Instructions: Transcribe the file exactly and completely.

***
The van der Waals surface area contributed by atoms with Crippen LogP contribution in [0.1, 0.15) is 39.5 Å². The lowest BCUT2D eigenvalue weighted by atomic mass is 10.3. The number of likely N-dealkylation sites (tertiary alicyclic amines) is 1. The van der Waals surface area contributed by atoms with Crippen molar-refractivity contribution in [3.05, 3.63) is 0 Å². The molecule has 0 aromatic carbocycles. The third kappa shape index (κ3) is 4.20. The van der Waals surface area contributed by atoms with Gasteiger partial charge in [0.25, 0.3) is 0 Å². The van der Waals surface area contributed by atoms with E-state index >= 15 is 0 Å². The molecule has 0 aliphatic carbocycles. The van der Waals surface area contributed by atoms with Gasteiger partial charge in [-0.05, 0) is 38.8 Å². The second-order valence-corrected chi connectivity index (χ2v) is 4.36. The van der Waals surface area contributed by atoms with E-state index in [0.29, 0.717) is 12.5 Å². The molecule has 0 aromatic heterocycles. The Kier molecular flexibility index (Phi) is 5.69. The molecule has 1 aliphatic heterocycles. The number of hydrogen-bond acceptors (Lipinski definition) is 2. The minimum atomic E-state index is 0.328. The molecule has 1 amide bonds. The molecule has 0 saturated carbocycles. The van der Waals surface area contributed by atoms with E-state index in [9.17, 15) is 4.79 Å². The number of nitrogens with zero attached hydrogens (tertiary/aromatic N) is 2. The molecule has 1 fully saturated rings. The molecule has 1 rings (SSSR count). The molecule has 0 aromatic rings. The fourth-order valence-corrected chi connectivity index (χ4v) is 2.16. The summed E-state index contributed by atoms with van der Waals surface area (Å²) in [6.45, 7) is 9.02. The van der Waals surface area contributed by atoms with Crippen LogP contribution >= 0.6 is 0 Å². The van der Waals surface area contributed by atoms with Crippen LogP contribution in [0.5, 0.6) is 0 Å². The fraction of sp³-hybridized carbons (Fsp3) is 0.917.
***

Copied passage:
The van der Waals surface area contributed by atoms with Crippen LogP contribution in [0.1, 0.15) is 39.5 Å². The lowest BCUT2D eigenvalue weighted by atomic mass is 10.3. The number of likely N-dealkylation sites (tertiary alicyclic amines) is 1. The van der Waals surface area contributed by atoms with Crippen molar-refractivity contribution in [3.05, 3.63) is 0 Å². The molecule has 0 aromatic carbocycles. The third kappa shape index (κ3) is 4.20. The van der Waals surface area contributed by atoms with Gasteiger partial charge in [0.25, 0.3) is 0 Å². The van der Waals surface area contributed by atoms with E-state index >= 15 is 0 Å². The molecule has 0 aliphatic carbocycles. The van der Waals surface area contributed by atoms with Gasteiger partial charge in [-0.05, 0) is 38.8 Å². The second-order valence-corrected chi connectivity index (χ2v) is 4.36. The van der Waals surface area contributed by atoms with E-state index in [0.29, 0.717) is 12.5 Å². The molecule has 0 aromatic heterocycles. The Kier molecular flexibility index (Phi) is 5.69. The molecule has 1 aliphatic heterocycles. The number of hydrogen-bond acceptors (Lipinski definition) is 2. The minimum atomic E-state index is 0.328. The molecule has 1 amide bonds. The molecule has 0 saturated carbocycles. The van der Waals surface area contributed by atoms with E-state index in [9.17, 15) is 4.79 Å². The number of nitrogens with zero attached hydrogens (tertiary/aromatic N) is 2. The molecule has 1 fully saturated rings. The molecule has 1 rings (SSSR count). The molecule has 0 aromatic rings. The fourth-order valence-corrected chi connectivity index (χ4v) is 2.16. The summed E-state index contributed by atoms with van der Waals surface area (Å²) in [6.45, 7) is 9.02. The van der Waals surface area contributed by atoms with Crippen LogP contribution >= 0.6 is 0 Å². The van der Waals surface area contributed by atoms with Crippen LogP contribution in [0.5, 0.6) is 0 Å². The fraction of sp³-hybridized carbons (Fsp3) is 0.917.